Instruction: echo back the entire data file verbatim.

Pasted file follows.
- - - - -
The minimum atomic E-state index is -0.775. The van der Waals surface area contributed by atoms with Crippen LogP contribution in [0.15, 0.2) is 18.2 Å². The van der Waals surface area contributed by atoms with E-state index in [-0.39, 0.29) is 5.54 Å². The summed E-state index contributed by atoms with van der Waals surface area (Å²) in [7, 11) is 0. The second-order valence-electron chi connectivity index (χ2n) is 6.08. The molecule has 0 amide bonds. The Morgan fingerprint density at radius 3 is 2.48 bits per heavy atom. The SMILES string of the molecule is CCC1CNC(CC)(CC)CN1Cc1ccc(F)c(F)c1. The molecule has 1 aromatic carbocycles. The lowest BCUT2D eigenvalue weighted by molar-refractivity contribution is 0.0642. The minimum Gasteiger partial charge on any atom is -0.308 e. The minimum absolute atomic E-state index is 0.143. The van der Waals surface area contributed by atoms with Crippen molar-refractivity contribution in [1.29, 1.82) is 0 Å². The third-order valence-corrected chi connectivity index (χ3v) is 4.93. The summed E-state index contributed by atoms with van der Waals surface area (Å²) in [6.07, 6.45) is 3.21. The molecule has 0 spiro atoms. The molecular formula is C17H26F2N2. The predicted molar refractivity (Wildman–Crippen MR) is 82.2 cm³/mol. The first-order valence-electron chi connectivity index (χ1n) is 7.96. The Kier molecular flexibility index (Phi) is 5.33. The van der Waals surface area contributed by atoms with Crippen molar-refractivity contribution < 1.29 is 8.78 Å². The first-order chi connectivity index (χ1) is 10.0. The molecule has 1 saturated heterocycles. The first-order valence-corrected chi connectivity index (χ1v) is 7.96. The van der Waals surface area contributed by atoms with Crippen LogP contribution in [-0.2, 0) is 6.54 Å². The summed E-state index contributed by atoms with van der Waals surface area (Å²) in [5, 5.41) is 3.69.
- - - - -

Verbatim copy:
The minimum atomic E-state index is -0.775. The van der Waals surface area contributed by atoms with Crippen LogP contribution in [0.15, 0.2) is 18.2 Å². The van der Waals surface area contributed by atoms with E-state index in [-0.39, 0.29) is 5.54 Å². The summed E-state index contributed by atoms with van der Waals surface area (Å²) in [7, 11) is 0. The second-order valence-electron chi connectivity index (χ2n) is 6.08. The molecule has 0 amide bonds. The Morgan fingerprint density at radius 3 is 2.48 bits per heavy atom. The SMILES string of the molecule is CCC1CNC(CC)(CC)CN1Cc1ccc(F)c(F)c1. The molecule has 1 aromatic carbocycles. The lowest BCUT2D eigenvalue weighted by molar-refractivity contribution is 0.0642. The minimum Gasteiger partial charge on any atom is -0.308 e. The minimum absolute atomic E-state index is 0.143. The van der Waals surface area contributed by atoms with Crippen molar-refractivity contribution in [1.29, 1.82) is 0 Å². The third-order valence-corrected chi connectivity index (χ3v) is 4.93. The summed E-state index contributed by atoms with van der Waals surface area (Å²) in [6.07, 6.45) is 3.21. The molecule has 0 spiro atoms. The molecular formula is C17H26F2N2. The predicted molar refractivity (Wildman–Crippen MR) is 82.2 cm³/mol. The first-order valence-electron chi connectivity index (χ1n) is 7.96. The Kier molecular flexibility index (Phi) is 5.33. The van der Waals surface area contributed by atoms with Crippen molar-refractivity contribution < 1.29 is 8.78 Å². The first-order chi connectivity index (χ1) is 10.0. The molecule has 1 saturated heterocycles. The first-order valence-corrected chi connectivity index (χ1v) is 7.96. The van der Waals surface area contributed by atoms with Crippen LogP contribution in [-0.2, 0) is 6.54 Å². The summed E-state index contributed by atoms with van der Waals surface area (Å²) in [5, 5.41) is 3.69.